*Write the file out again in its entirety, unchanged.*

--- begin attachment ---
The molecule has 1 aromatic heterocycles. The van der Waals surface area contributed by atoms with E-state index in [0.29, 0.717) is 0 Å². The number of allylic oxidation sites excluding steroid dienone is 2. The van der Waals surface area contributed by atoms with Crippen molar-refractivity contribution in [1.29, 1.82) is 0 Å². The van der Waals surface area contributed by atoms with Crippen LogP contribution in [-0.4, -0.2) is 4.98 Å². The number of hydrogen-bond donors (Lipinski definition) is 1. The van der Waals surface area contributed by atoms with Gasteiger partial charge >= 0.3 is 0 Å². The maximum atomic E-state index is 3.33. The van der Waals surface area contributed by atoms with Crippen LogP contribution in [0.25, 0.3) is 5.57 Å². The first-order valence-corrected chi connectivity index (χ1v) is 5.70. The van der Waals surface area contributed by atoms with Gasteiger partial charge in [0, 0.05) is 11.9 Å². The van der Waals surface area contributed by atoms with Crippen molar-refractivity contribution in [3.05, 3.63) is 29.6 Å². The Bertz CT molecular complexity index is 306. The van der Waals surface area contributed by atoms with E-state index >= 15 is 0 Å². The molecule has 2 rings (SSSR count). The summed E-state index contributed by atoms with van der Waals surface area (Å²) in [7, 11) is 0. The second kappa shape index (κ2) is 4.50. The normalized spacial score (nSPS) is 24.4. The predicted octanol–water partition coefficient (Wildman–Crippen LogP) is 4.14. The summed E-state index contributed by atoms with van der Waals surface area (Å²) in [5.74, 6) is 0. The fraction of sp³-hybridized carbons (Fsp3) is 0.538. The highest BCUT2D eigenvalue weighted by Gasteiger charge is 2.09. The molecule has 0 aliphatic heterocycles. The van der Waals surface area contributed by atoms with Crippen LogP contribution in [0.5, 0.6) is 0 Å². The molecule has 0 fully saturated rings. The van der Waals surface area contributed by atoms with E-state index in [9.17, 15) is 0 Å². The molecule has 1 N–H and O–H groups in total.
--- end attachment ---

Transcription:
The molecule has 1 aromatic heterocycles. The van der Waals surface area contributed by atoms with E-state index in [0.29, 0.717) is 0 Å². The number of allylic oxidation sites excluding steroid dienone is 2. The van der Waals surface area contributed by atoms with Crippen molar-refractivity contribution in [1.29, 1.82) is 0 Å². The van der Waals surface area contributed by atoms with Crippen LogP contribution in [-0.4, -0.2) is 4.98 Å². The number of hydrogen-bond donors (Lipinski definition) is 1. The van der Waals surface area contributed by atoms with Gasteiger partial charge >= 0.3 is 0 Å². The maximum atomic E-state index is 3.33. The van der Waals surface area contributed by atoms with Crippen LogP contribution in [0.25, 0.3) is 5.57 Å². The first-order valence-corrected chi connectivity index (χ1v) is 5.70. The van der Waals surface area contributed by atoms with Gasteiger partial charge in [0, 0.05) is 11.9 Å². The van der Waals surface area contributed by atoms with Crippen molar-refractivity contribution in [3.05, 3.63) is 29.6 Å². The Bertz CT molecular complexity index is 306. The van der Waals surface area contributed by atoms with E-state index >= 15 is 0 Å². The molecule has 2 rings (SSSR count). The summed E-state index contributed by atoms with van der Waals surface area (Å²) in [7, 11) is 0. The second kappa shape index (κ2) is 4.50. The normalized spacial score (nSPS) is 24.4. The predicted octanol–water partition coefficient (Wildman–Crippen LogP) is 4.14. The summed E-state index contributed by atoms with van der Waals surface area (Å²) in [5.74, 6) is 0. The fraction of sp³-hybridized carbons (Fsp3) is 0.538. The highest BCUT2D eigenvalue weighted by Gasteiger charge is 2.09. The molecule has 0 aliphatic heterocycles. The van der Waals surface area contributed by atoms with Crippen LogP contribution in [0.5, 0.6) is 0 Å². The molecule has 0 fully saturated rings. The van der Waals surface area contributed by atoms with E-state index in [9.17, 15) is 0 Å². The molecule has 1 N–H and O–H groups in total.